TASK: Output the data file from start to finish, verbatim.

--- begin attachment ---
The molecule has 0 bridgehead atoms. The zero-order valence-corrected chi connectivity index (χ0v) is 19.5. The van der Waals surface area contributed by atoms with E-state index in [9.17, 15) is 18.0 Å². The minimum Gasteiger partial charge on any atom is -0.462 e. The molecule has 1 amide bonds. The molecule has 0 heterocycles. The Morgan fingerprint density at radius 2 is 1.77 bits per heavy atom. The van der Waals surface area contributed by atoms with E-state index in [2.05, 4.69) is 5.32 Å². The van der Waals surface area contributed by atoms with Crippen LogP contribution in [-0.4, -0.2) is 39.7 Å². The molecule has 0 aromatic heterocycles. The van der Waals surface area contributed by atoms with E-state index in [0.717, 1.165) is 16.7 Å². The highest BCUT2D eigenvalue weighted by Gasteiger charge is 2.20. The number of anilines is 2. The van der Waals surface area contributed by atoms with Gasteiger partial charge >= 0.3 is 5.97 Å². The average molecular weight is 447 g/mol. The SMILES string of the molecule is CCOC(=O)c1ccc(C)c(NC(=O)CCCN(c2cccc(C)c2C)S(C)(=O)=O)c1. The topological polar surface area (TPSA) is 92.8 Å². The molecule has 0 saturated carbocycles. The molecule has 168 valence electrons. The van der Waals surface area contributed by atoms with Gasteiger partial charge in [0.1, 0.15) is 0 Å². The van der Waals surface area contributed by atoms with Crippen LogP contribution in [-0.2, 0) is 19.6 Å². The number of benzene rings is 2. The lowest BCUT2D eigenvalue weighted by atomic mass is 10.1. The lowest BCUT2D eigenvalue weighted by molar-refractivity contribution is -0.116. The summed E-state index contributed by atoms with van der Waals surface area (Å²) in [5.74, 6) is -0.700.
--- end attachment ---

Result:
The molecule has 0 bridgehead atoms. The zero-order valence-corrected chi connectivity index (χ0v) is 19.5. The van der Waals surface area contributed by atoms with E-state index in [9.17, 15) is 18.0 Å². The minimum Gasteiger partial charge on any atom is -0.462 e. The molecule has 1 amide bonds. The molecule has 0 heterocycles. The Morgan fingerprint density at radius 2 is 1.77 bits per heavy atom. The van der Waals surface area contributed by atoms with E-state index in [2.05, 4.69) is 5.32 Å². The van der Waals surface area contributed by atoms with Crippen LogP contribution in [-0.4, -0.2) is 39.7 Å². The molecule has 0 aromatic heterocycles. The van der Waals surface area contributed by atoms with E-state index in [0.717, 1.165) is 16.7 Å². The highest BCUT2D eigenvalue weighted by Gasteiger charge is 2.20. The number of anilines is 2. The van der Waals surface area contributed by atoms with Gasteiger partial charge >= 0.3 is 5.97 Å². The average molecular weight is 447 g/mol. The SMILES string of the molecule is CCOC(=O)c1ccc(C)c(NC(=O)CCCN(c2cccc(C)c2C)S(C)(=O)=O)c1. The topological polar surface area (TPSA) is 92.8 Å². The molecule has 0 saturated carbocycles. The molecule has 168 valence electrons. The van der Waals surface area contributed by atoms with Gasteiger partial charge in [0.1, 0.15) is 0 Å². The van der Waals surface area contributed by atoms with Crippen LogP contribution in [-0.2, 0) is 19.6 Å². The number of benzene rings is 2. The lowest BCUT2D eigenvalue weighted by atomic mass is 10.1. The lowest BCUT2D eigenvalue weighted by molar-refractivity contribution is -0.116. The summed E-state index contributed by atoms with van der Waals surface area (Å²) in [5.74, 6) is -0.700.